The question of influence is always fraught. W.C. Williams and Creeley taught me the value of concision. O’Hara taught and continues to teach me that the stuff of mundane daily life can be made into poetry by the use of the right language. Robert Lowell reminds me that my inner life of emotion is a valid source as well as possible common ground with the reader, provided I find the proper language. Many others have no direct influence on my style but serve as exemplars of the power of and need for poetry.
8. Who of today’s writers do you admire the most and why?
My answers to this shift as I discover new (to me) writers, but at the moment I most admire younger writers of color like Ada Limón, Erica Dawson, Morgan Parker, Rachel Eliza Griffiths, Terrance Hayes—these are just a few of many (and I notice most of them are also women). They write honestly and fiercely about their experiences in dealing with the special challenges of American life for non-white and/or non-male citizens yet also find time and words to praise. They have enriched American poetry by introducing the rhythms and charged language of hip hop and other Black vernaculars, by infusing American English with Spanish, by exposing the double-edged experience of being both female and of color. My impression is that most of the best and most powerful work in American poetry today is being done by writers who in the past would have been marginalized or unheard.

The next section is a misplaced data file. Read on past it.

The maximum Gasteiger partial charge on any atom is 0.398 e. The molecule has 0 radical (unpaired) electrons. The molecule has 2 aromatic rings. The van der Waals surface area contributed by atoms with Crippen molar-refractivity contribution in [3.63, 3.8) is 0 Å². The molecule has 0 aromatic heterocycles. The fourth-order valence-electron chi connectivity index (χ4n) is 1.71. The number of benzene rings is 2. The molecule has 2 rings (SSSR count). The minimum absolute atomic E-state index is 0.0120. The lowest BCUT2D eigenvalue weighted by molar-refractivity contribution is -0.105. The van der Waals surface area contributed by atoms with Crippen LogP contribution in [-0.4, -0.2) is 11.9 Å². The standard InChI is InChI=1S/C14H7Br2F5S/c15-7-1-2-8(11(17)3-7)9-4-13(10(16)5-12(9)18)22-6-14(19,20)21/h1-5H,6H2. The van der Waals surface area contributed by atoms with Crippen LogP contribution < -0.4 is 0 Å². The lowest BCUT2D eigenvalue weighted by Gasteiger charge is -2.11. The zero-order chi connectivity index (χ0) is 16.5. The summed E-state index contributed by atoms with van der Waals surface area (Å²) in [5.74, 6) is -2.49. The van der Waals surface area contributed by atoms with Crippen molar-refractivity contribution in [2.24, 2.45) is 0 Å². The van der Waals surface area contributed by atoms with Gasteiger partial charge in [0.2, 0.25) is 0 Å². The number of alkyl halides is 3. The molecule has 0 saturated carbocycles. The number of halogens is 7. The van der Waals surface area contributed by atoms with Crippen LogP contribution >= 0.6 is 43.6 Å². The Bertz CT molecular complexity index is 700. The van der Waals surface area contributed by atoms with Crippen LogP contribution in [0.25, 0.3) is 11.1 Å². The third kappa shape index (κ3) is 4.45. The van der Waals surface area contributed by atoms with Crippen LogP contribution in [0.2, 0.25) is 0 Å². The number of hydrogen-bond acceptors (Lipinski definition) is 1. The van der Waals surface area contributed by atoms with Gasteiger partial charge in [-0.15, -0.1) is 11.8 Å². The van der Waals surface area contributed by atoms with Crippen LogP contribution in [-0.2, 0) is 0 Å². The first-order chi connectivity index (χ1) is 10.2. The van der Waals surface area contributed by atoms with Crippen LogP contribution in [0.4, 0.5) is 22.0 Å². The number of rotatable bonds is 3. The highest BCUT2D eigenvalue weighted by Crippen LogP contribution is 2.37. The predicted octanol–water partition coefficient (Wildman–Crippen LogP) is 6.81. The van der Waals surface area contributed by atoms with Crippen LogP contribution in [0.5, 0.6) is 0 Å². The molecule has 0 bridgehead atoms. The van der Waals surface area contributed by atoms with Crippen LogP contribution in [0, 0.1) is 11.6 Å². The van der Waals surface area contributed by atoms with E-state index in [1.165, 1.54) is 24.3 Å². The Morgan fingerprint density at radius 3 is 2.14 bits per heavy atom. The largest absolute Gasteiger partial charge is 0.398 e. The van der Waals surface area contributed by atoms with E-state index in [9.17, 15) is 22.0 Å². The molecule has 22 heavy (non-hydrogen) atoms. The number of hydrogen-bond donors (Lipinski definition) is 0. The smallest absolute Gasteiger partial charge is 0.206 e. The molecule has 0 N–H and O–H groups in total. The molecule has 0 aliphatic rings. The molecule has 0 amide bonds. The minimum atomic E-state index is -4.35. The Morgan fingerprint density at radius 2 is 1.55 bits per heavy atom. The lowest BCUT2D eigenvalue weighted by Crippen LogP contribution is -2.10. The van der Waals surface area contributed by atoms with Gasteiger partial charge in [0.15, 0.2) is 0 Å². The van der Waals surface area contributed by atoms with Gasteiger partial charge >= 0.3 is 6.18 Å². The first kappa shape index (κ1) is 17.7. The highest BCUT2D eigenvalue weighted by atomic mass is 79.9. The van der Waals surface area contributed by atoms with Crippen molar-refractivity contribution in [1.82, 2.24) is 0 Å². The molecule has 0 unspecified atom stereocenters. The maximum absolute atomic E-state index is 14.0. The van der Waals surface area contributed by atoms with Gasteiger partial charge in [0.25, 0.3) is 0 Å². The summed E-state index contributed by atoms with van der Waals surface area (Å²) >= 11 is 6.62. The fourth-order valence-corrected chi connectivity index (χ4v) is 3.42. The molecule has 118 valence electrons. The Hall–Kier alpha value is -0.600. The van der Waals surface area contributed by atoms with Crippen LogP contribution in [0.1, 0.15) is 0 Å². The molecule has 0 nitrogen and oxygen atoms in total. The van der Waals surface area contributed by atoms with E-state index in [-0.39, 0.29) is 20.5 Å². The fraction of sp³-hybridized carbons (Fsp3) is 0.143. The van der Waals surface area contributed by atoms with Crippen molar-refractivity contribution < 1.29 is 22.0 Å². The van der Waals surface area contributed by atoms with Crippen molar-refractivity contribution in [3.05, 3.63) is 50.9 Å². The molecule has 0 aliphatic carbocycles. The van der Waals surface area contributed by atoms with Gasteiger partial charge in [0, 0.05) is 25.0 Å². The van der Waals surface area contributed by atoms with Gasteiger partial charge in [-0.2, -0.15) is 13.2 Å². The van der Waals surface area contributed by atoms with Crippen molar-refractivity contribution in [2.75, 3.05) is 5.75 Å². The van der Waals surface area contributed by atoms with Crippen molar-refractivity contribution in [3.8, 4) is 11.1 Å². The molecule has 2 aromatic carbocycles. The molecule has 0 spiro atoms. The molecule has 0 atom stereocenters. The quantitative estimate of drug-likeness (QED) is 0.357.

9. Why do you write?
Why do I breathe? Not to be flippant, I can’t not. The drive to write is too strong to disregard. Plus it brings enormous joy and has brought me into a community of poets and poetry lovers that I cherish both for the social enrichment and for the inspiration and motivation to write that it gives me.
10. What would you say to someone who asked you “How do you become a writer?”
Read a lot, poetry and other literature, of course, but also newspapers, advertising, whatever uses words that draw you in. Pay attention to your surroundings. Look hard at everything and don’t be afraid to eavesdrop. Then pick up your pen (or pencil) and write.
11. Tell me about the writing projects you have on at the moment.
I have one chapbook manuscript under consideration at a small press. I am also gathering the poems I have written about music and musicians into a chapbook ms., though by the time I’m done it could become a full-length book since I keep returning to that subject. Otherwise it’s just writing, writing, writing.